Fatma fled from the war in Iraq and came to Turkey 4 years ago with her mother and 5 siblings, her father is still in Iraq. She is also the youngest of the family and her favorite lectures are painting and math. Fatma’s dream job is to become a Turkish Teacher. The two girls say that the election of the membership of the Children's Council, in which they were uneasy, was very excited. Ehlem and Fatma are proud to succeed in the election with the support they receive from other children.

During her tenure, Fatma wants to work to prevent animals from being treated badly. On the other hand, Ehlem plans to work to keep nature and playgrounds clean. The common agenda of the two is to make studies that will raise awareness for children with autism.

Ehlem says that “Children with disadvantages such as autism and disability have dreams that cannot be realized. I'm sure we don't have, but I don't say they have more. Let's not ignore them. If I want to be here it is for to make theirs and our dreams come true.”

Regarding the World Children's Day on November 20, Fatma points out children's right to play. Fatma says that “When I was in Iraq, we did not have any playgrounds near us. After our arrival in Turkey thanks to ASAM I have gained too many friends. With my friends, I learned to go to playgrounds, play games, and have fun. I’m calling out to parents, help and support our children. Let them play outside, do not let them stick to technology too much.”

Ehlem thinks that the most important right of children is their protection of health. Ehlem says that “A children, cannot use their rights without being healthy. We can see child labor is spread all around the world. They collect garbage. This issue has to be dwelled on. Parents who encourage children to work in younger ages should be charged”

With your support and help, children like Ehlem and Fatma can enroll in the school programs and raise their voices in society.


Thank you.

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We would like to share a case story of one of our beneficiaries with you…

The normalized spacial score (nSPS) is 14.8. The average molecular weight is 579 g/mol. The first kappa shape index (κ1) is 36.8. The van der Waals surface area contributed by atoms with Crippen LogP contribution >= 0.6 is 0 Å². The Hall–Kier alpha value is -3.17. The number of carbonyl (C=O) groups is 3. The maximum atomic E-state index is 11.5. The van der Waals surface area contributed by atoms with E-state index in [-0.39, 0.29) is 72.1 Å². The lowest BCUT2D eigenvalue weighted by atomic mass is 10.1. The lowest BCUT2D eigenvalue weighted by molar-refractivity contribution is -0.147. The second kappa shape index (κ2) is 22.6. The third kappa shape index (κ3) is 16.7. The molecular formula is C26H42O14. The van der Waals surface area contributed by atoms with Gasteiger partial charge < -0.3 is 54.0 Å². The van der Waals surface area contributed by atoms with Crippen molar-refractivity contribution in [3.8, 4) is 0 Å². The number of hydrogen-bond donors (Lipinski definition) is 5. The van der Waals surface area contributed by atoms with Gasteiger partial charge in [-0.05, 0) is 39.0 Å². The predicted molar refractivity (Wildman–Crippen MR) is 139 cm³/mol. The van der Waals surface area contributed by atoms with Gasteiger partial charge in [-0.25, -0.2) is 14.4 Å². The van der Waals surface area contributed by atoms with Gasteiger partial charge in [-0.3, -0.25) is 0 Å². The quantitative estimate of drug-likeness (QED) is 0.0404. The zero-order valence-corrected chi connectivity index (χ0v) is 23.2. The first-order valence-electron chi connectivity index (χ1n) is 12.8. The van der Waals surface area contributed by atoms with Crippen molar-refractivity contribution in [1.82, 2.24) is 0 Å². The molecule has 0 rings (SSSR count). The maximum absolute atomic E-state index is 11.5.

Hadeel, who is 22 years old, aims to finish her school and to become a successful businesswoman by climbing up the ladder of success step by step.

When asked about what her goal is in terms of education and career, Hadeel says the following in response: “Finishing my school and becoming a successful businesswoman by climbing up the ladder of success step by step, and even having a company of my own.”

Hadeel was going to 10th grade in Syria. Once arrived in Turkey in 2013, she resumed her education, enrolling in 11th grade; however, she missed the re-registration process during the change of curriculum in the last grade, and therefore had to suspend her education. Beginning to work in factories during the period she did not attend school, Hadeel did not give up on her school life, decided to go to school once again the next year, and completed her open high school education. Hadeel is currently a freshman student at Istanbul University and is very happy for continuing her education.

When asked what kind of challenges they mostly face in their daily lives, Hadeel points out that the greatest challenges are language barrier and finding a job. In regards to her Turkish neighbors and friends, she says, “we have been living in Istanbul for 5 years now, our neighbors are good people. Even though we don’t speak the same language, we’re able to get along with a smile”.

Hadeel expresses that obtaining a certificate through the vocational course she is attending simultaneously will help her to find a qualified job. Indicating that she now believes there are job opportunities for herself and her family, Hadeel says that her greatest dream is “to do a master’s degree after graduation; to raise my and my family’s living standards by constantly progressing in my education and career”.

Having come to Istanbul in 2013, Hadeel mentions that language barrier was the biggest difficulty she had faced at the beginning. Hadeel says, “the greatest difficulty for me was not knowing the language; first I had to overcome that problem and I needed money for that. I had to find a job. Even if it was difficult, I managed to find a job at factories, I was fatigued but I never gave up, I kept working. Eventually, I saved money and attended a language course. I took a major step towards my school life by receiving a B2 level Turkish language certificate.”